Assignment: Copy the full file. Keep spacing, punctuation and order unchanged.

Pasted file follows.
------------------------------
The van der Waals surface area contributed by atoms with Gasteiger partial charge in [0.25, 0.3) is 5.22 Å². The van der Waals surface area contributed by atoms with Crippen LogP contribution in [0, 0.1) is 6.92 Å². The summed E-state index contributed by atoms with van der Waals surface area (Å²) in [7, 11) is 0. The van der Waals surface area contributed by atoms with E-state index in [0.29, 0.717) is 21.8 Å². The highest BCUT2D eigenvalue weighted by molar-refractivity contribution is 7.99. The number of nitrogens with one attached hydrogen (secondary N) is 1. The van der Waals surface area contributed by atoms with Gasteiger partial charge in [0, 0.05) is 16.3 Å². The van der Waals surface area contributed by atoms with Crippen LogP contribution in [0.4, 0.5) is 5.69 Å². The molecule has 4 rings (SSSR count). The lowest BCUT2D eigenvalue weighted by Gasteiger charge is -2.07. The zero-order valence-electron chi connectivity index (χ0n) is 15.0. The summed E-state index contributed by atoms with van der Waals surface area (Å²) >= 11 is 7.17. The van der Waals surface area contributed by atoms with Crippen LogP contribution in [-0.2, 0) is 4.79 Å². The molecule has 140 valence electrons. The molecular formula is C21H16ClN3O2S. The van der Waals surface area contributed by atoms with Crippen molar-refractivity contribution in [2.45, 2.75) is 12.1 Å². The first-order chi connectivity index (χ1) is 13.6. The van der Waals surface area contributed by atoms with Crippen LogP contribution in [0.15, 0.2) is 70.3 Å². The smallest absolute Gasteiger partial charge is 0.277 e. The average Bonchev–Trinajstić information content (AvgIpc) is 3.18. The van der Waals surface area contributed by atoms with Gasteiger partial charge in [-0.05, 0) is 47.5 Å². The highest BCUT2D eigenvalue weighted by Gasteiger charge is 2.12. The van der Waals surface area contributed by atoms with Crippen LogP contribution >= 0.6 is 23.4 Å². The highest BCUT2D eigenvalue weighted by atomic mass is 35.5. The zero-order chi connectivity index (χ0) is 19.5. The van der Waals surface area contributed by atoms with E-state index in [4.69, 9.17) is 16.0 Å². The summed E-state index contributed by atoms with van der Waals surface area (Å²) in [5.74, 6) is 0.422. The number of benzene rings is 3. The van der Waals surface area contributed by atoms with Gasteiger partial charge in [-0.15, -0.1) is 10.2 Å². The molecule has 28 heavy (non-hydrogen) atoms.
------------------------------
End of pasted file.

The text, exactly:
The van der Waals surface area contributed by atoms with Gasteiger partial charge in [0.25, 0.3) is 5.22 Å². The van der Waals surface area contributed by atoms with Crippen LogP contribution in [0, 0.1) is 6.92 Å². The summed E-state index contributed by atoms with van der Waals surface area (Å²) in [7, 11) is 0. The van der Waals surface area contributed by atoms with E-state index in [0.29, 0.717) is 21.8 Å². The highest BCUT2D eigenvalue weighted by molar-refractivity contribution is 7.99. The number of nitrogens with one attached hydrogen (secondary N) is 1. The van der Waals surface area contributed by atoms with Gasteiger partial charge in [0, 0.05) is 16.3 Å². The van der Waals surface area contributed by atoms with Crippen LogP contribution in [0.4, 0.5) is 5.69 Å². The molecule has 4 rings (SSSR count). The lowest BCUT2D eigenvalue weighted by Gasteiger charge is -2.07. The zero-order valence-electron chi connectivity index (χ0n) is 15.0. The summed E-state index contributed by atoms with van der Waals surface area (Å²) >= 11 is 7.17. The van der Waals surface area contributed by atoms with Crippen LogP contribution in [-0.2, 0) is 4.79 Å². The molecule has 140 valence electrons. The molecular formula is C21H16ClN3O2S. The van der Waals surface area contributed by atoms with Crippen molar-refractivity contribution in [2.45, 2.75) is 12.1 Å². The first-order chi connectivity index (χ1) is 13.6. The van der Waals surface area contributed by atoms with Crippen LogP contribution in [0.15, 0.2) is 70.3 Å². The smallest absolute Gasteiger partial charge is 0.277 e. The average Bonchev–Trinajstić information content (AvgIpc) is 3.18. The van der Waals surface area contributed by atoms with Gasteiger partial charge in [-0.05, 0) is 47.5 Å². The highest BCUT2D eigenvalue weighted by Gasteiger charge is 2.12. The van der Waals surface area contributed by atoms with Crippen LogP contribution >= 0.6 is 23.4 Å². The highest BCUT2D eigenvalue weighted by atomic mass is 35.5. The zero-order chi connectivity index (χ0) is 19.5. The van der Waals surface area contributed by atoms with E-state index in [4.69, 9.17) is 16.0 Å². The summed E-state index contributed by atoms with van der Waals surface area (Å²) in [5.74, 6) is 0.422. The number of benzene rings is 3. The van der Waals surface area contributed by atoms with Gasteiger partial charge in [-0.15, -0.1) is 10.2 Å². The molecule has 28 heavy (non-hydrogen) atoms.